Being on the lighting and the programming and the writing sides of things – a terrible combination of lit stages, dark auditoriums and screens full of tiny writing – I’d always assumed it would be my eyes that went first. Or perhaps, from day after day of using cans of varying quality, my ears. Or possibly, hunched over yet another awkward production desk, my back.
It’s been somewhat surprising, therefore, to discover that it has, in fact, been my knees. Two techs in a row now, the ‘leaning forward over desk, legs tucked back under chair’ posture has meant that at the end of a session, simply straightening my legs just to stand up has taken a little more time and effort than it has before.
Of course to some extent that’s probably self-inflicted. We all know the advice about creating a good working environment, about standing up and moving around regularly.
But, you know, the show must go on and we just make do with a sheet of wood as a desk, if you’re lucky, balanced across the armrests of a seat. As an aside, do the people who build theatre seats know they actually get abused like this?
And there are just a few brief hours of tech to get through all those cues: you could stand and stretch, but won’t everyone else wonder why you’re the one holding things up?
None of this is new to my life or to my knees. The aches are, though, and I will freely concede that age may be involved: the days when I was the ‘boy’ in the touring company are a distant memory. Perhaps this is just the next phase of life.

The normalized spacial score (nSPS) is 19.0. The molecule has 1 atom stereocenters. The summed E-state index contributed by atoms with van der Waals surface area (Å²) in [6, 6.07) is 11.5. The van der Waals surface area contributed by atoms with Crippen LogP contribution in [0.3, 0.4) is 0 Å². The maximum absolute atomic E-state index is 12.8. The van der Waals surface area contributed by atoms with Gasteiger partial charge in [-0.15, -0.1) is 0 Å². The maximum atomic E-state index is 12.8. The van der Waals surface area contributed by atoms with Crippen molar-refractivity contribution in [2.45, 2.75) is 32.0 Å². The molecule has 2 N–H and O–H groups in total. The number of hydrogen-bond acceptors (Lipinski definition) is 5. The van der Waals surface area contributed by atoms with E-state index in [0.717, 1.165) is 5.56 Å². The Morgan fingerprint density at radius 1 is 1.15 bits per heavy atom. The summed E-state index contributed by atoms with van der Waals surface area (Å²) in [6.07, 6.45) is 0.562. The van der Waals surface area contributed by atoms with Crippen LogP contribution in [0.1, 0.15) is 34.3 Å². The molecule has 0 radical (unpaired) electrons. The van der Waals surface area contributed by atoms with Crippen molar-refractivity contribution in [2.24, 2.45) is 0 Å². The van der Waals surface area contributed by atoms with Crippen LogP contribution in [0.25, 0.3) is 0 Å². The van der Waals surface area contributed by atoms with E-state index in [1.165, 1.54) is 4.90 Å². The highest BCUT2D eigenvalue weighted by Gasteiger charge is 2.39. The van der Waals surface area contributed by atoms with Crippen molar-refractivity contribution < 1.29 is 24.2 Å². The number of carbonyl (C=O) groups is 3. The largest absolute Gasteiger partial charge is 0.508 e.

Except that it hasn’t happened in every tech recently. There are two common factors when it has: sitting in the real seat, feet on the floor, rather than perched on the armrest, legs floating. And more particularly, on theatre seats where the backrest of the seat in front comes all the way down to ground level of the row behind.
This design means there is nowhere to put your feet and no chance to stretch your legs forward. Getting repeatedly kneecapped on the way to my seat by the solid-wood armrests in one of the theatres doesn’t help either.
Surely such a seat design can’t just be a problem for programmers like me in tech? It must also be a problem for those who pay good money to sit through the show we have just made. A painful exit from the theatre is unlikely to leave good memories of the show, and while it may be the fault of the venue rather than the show, I suspect the average theatregoer doesn’t separate the two.
So while I’d love a better production desk, a better seat, and for everyone collectively to take proper breaks – and we should all work towards that – please can we just start by installing theatre seats that are designed to maximise the comfort of the person sitting behind them as well as the person sitting in them?
Rob Halliday is a lighting designer and programmer. Read more of his columns at: thestage.co.uk/author/Rob-Halliday